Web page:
When booking into the hospital, I informed the Midwife of my condition and found her to be very supportive and understanding. They knew very little about Trisomy 18 , but she made the effort to get some information for the staff, and I also contributed what information I had. They made me think of what options I had open to me. It gave us the chance to decide on what level we wanted to care for our baby and what intervention we would allow. We decided that we wanted to give her every chance possible, but we did not wish to prolong the inevitable. In other words we wanted her to be comfortable and happy, but not on life support etc.
My evenings would be spent sitting on the couch with my belly exposed. I didn’t want to miss a single movement. I would watch and feel this fragile life inside me and marvel at the love I could feel for such a small being that wasn’t yet born.
Because of the position of the baby, and also because of my Doctors concern, a Caesarean Section was planned at 38 weeks.
October 17th, 1996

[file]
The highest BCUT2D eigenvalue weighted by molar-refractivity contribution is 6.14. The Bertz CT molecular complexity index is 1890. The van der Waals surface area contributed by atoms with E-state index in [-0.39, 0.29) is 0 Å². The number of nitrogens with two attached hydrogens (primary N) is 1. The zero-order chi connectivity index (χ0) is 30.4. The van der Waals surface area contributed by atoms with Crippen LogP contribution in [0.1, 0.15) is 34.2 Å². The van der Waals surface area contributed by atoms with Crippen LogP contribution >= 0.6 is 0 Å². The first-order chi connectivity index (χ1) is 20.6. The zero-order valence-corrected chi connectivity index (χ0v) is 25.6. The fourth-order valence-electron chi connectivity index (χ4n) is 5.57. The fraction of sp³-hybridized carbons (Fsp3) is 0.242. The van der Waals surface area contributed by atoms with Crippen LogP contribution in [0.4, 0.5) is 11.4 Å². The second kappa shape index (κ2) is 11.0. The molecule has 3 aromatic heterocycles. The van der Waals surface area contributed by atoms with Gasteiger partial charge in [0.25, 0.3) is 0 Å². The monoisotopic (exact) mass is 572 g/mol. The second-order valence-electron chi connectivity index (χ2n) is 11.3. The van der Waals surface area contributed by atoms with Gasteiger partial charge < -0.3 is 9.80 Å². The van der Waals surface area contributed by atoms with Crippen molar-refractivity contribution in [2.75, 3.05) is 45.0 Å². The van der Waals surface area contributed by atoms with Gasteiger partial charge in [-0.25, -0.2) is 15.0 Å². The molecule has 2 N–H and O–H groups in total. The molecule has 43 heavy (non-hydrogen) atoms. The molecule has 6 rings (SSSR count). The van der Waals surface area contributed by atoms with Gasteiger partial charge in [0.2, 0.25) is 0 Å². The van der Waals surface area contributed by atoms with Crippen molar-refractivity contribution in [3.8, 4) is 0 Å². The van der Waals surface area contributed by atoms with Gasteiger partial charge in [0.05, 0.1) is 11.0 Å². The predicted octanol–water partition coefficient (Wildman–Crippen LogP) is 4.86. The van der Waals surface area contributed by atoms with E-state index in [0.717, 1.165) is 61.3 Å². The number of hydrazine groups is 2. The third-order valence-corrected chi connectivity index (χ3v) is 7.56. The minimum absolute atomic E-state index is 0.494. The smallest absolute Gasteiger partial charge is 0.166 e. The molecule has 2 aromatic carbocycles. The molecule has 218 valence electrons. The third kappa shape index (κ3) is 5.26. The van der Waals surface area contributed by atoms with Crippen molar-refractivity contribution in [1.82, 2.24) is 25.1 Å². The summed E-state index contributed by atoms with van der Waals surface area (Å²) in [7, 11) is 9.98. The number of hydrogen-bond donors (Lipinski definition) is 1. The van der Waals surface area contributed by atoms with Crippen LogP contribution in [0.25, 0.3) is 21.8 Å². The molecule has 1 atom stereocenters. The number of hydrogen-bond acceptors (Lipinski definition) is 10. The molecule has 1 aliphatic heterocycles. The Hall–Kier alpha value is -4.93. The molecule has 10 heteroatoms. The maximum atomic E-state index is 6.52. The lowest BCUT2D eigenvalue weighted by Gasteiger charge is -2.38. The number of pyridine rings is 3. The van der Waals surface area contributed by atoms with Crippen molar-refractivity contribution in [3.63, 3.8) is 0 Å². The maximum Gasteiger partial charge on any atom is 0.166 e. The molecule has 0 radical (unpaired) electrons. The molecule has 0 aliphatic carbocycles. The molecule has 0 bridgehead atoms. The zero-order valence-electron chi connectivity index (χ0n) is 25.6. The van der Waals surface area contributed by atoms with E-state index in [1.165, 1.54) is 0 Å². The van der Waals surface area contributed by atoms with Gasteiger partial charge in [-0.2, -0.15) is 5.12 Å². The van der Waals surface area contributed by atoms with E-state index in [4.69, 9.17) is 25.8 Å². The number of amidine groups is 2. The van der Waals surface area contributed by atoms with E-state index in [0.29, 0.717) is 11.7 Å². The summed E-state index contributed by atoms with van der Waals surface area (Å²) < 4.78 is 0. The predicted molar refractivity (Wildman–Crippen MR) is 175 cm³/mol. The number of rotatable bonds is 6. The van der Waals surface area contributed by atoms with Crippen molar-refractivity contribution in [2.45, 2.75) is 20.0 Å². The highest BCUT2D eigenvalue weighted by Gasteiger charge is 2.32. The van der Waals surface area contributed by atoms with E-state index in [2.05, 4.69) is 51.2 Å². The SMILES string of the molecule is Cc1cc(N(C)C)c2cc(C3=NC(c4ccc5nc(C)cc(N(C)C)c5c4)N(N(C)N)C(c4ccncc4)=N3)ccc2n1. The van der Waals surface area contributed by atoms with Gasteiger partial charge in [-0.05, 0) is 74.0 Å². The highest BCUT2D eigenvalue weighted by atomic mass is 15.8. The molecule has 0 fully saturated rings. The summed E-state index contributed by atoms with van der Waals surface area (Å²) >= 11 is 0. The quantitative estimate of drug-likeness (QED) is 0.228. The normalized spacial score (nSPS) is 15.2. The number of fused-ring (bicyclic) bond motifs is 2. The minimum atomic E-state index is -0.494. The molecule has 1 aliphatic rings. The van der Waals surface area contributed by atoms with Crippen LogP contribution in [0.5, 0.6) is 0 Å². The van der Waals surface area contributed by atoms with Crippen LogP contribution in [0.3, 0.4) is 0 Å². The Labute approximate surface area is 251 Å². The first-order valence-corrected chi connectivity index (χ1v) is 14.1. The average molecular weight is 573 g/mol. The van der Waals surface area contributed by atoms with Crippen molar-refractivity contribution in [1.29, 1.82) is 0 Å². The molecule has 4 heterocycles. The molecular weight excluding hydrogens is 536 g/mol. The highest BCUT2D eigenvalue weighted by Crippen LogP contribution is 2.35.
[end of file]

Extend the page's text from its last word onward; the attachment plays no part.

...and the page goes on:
Tommorrow we’ll be parents one way or another.
Tommorrow will tell a thousand words.
Please God let tommorrow be a happy day.
On Friday October 18th,1996 at approximately 1.15 p.m. our little girl was born. She weighed 1990 grams (4lb 6oz). I had a epidural, and my husband was present. I heard her cry as soon as she was lifted from me and it is a sound that will remain etched in my mind forever.
They took her away and returned to tell me that she was having difficulty breathing. She was lovely and pink, but every time they took the oxygen away she would turn blue. She was taken for a chest X-ray, which was essentially normal, and then taken to the Nursery. I waited in recovery for about 15 minutes then they wheeled me back to my room, where I was met by my Mum, my husband, Dr. Y. and Fr. Eric. Our little girl was baptised “Susanna Kate” in my hospital room with these people present. I was later to learn that they didn’t think she would would survive the wait for me to return and if it hadn’t been for Dr. Y keeping oxygen up to her, she wouldn’t have. The local Paedictrician arrived and told us it was very grave to expect the worst. His manner left a lot to be desired, as did his attitude.